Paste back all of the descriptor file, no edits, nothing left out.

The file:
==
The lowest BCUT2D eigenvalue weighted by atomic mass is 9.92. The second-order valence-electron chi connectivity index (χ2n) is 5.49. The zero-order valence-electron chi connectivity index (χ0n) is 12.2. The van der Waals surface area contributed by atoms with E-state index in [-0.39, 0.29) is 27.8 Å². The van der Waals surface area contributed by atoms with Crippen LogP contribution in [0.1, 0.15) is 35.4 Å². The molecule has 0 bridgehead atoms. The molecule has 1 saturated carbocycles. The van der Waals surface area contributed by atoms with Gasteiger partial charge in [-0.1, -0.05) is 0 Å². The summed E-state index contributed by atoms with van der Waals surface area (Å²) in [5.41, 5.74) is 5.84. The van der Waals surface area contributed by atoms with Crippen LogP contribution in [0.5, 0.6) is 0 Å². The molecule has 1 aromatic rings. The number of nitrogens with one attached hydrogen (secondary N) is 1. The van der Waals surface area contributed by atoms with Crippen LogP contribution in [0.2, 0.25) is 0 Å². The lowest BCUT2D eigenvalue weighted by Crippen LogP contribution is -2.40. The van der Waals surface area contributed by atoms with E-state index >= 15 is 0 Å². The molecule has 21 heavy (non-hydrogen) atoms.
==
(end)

The lowest BCUT2D eigenvalue weighted by atomic mass is 9.92. The second-order valence-electron chi connectivity index (χ2n) is 5.49. The zero-order valence-electron chi connectivity index (χ0n) is 12.2. The van der Waals surface area contributed by atoms with E-state index in [-0.39, 0.29) is 27.8 Å². The van der Waals surface area contributed by atoms with Crippen LogP contribution in [0.1, 0.15) is 35.4 Å². The molecule has 0 bridgehead atoms. The molecule has 1 saturated carbocycles. The van der Waals surface area contributed by atoms with Gasteiger partial charge in [-0.1, -0.05) is 0 Å². The summed E-state index contributed by atoms with van der Waals surface area (Å²) in [5.41, 5.74) is 5.84. The van der Waals surface area contributed by atoms with Crippen LogP contribution in [0.5, 0.6) is 0 Å². The molecule has 1 aromatic rings. The number of nitrogens with one attached hydrogen (secondary N) is 1. The van der Waals surface area contributed by atoms with Crippen LogP contribution in [0.2, 0.25) is 0 Å². The lowest BCUT2D eigenvalue weighted by Crippen LogP contribution is -2.40. The van der Waals surface area contributed by atoms with E-state index >= 15 is 0 Å². The molecule has 21 heavy (non-hydrogen) atoms.